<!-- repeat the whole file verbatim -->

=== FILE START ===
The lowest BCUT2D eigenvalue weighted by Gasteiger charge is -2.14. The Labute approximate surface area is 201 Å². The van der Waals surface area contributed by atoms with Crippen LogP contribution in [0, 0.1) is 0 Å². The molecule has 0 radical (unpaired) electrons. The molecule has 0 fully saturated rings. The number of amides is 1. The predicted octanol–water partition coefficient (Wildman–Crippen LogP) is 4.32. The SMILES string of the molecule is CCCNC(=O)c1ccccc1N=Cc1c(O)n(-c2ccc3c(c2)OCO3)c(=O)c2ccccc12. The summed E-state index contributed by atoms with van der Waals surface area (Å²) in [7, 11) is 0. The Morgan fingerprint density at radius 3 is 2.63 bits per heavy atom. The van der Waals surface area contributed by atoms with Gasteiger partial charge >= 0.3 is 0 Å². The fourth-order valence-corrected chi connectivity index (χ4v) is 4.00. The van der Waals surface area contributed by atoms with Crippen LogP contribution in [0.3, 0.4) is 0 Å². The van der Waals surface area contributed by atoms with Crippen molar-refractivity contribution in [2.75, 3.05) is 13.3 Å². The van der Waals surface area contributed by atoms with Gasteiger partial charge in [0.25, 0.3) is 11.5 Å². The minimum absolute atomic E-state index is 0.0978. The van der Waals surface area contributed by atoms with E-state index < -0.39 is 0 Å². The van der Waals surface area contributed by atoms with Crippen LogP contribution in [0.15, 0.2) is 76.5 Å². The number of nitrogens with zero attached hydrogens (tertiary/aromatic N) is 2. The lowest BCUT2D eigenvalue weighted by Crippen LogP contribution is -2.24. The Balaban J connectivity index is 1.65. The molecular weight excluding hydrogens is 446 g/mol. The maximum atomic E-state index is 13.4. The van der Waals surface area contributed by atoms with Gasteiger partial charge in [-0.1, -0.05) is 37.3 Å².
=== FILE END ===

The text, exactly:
The lowest BCUT2D eigenvalue weighted by Gasteiger charge is -2.14. The Labute approximate surface area is 201 Å². The van der Waals surface area contributed by atoms with Crippen LogP contribution in [0, 0.1) is 0 Å². The molecule has 0 radical (unpaired) electrons. The molecule has 0 fully saturated rings. The number of amides is 1. The predicted octanol–water partition coefficient (Wildman–Crippen LogP) is 4.32. The SMILES string of the molecule is CCCNC(=O)c1ccccc1N=Cc1c(O)n(-c2ccc3c(c2)OCO3)c(=O)c2ccccc12. The summed E-state index contributed by atoms with van der Waals surface area (Å²) in [7, 11) is 0. The Morgan fingerprint density at radius 3 is 2.63 bits per heavy atom. The van der Waals surface area contributed by atoms with Gasteiger partial charge >= 0.3 is 0 Å². The fourth-order valence-corrected chi connectivity index (χ4v) is 4.00. The van der Waals surface area contributed by atoms with Crippen LogP contribution in [0.3, 0.4) is 0 Å². The van der Waals surface area contributed by atoms with Crippen molar-refractivity contribution in [2.75, 3.05) is 13.3 Å². The van der Waals surface area contributed by atoms with Gasteiger partial charge in [0.25, 0.3) is 11.5 Å². The minimum absolute atomic E-state index is 0.0978. The van der Waals surface area contributed by atoms with E-state index < -0.39 is 0 Å². The van der Waals surface area contributed by atoms with Crippen LogP contribution in [0.15, 0.2) is 76.5 Å². The number of nitrogens with zero attached hydrogens (tertiary/aromatic N) is 2. The lowest BCUT2D eigenvalue weighted by Crippen LogP contribution is -2.24. The Balaban J connectivity index is 1.65. The molecular weight excluding hydrogens is 446 g/mol. The maximum atomic E-state index is 13.4. The van der Waals surface area contributed by atoms with Gasteiger partial charge in [-0.1, -0.05) is 37.3 Å².